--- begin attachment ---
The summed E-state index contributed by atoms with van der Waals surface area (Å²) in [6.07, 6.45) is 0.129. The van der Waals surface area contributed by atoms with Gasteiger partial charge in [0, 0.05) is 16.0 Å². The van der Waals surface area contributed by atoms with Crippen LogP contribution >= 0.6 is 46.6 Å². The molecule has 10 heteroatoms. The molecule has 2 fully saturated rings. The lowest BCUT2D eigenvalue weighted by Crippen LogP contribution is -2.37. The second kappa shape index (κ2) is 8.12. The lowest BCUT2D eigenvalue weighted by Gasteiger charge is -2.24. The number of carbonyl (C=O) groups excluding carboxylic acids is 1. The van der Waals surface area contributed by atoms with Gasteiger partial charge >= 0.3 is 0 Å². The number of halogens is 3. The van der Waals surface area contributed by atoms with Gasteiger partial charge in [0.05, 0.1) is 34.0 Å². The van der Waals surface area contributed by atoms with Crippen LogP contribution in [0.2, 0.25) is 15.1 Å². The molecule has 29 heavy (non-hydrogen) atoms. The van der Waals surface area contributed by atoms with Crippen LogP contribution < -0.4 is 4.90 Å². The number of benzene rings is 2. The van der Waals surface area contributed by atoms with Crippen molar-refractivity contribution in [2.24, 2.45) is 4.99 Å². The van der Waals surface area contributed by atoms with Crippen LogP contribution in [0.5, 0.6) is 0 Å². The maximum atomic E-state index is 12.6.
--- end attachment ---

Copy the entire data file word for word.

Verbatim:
The summed E-state index contributed by atoms with van der Waals surface area (Å²) in [6.07, 6.45) is 0.129. The van der Waals surface area contributed by atoms with Gasteiger partial charge in [0, 0.05) is 16.0 Å². The van der Waals surface area contributed by atoms with Crippen LogP contribution >= 0.6 is 46.6 Å². The molecule has 10 heteroatoms. The molecule has 2 fully saturated rings. The lowest BCUT2D eigenvalue weighted by Crippen LogP contribution is -2.37. The second kappa shape index (κ2) is 8.12. The lowest BCUT2D eigenvalue weighted by Gasteiger charge is -2.24. The number of carbonyl (C=O) groups excluding carboxylic acids is 1. The van der Waals surface area contributed by atoms with Gasteiger partial charge >= 0.3 is 0 Å². The number of halogens is 3. The van der Waals surface area contributed by atoms with Gasteiger partial charge in [0.05, 0.1) is 34.0 Å². The van der Waals surface area contributed by atoms with Crippen LogP contribution in [0.2, 0.25) is 15.1 Å². The molecule has 29 heavy (non-hydrogen) atoms. The van der Waals surface area contributed by atoms with Crippen LogP contribution < -0.4 is 4.90 Å². The number of benzene rings is 2. The van der Waals surface area contributed by atoms with Crippen molar-refractivity contribution in [2.24, 2.45) is 4.99 Å². The van der Waals surface area contributed by atoms with Crippen LogP contribution in [0.5, 0.6) is 0 Å². The maximum atomic E-state index is 12.6.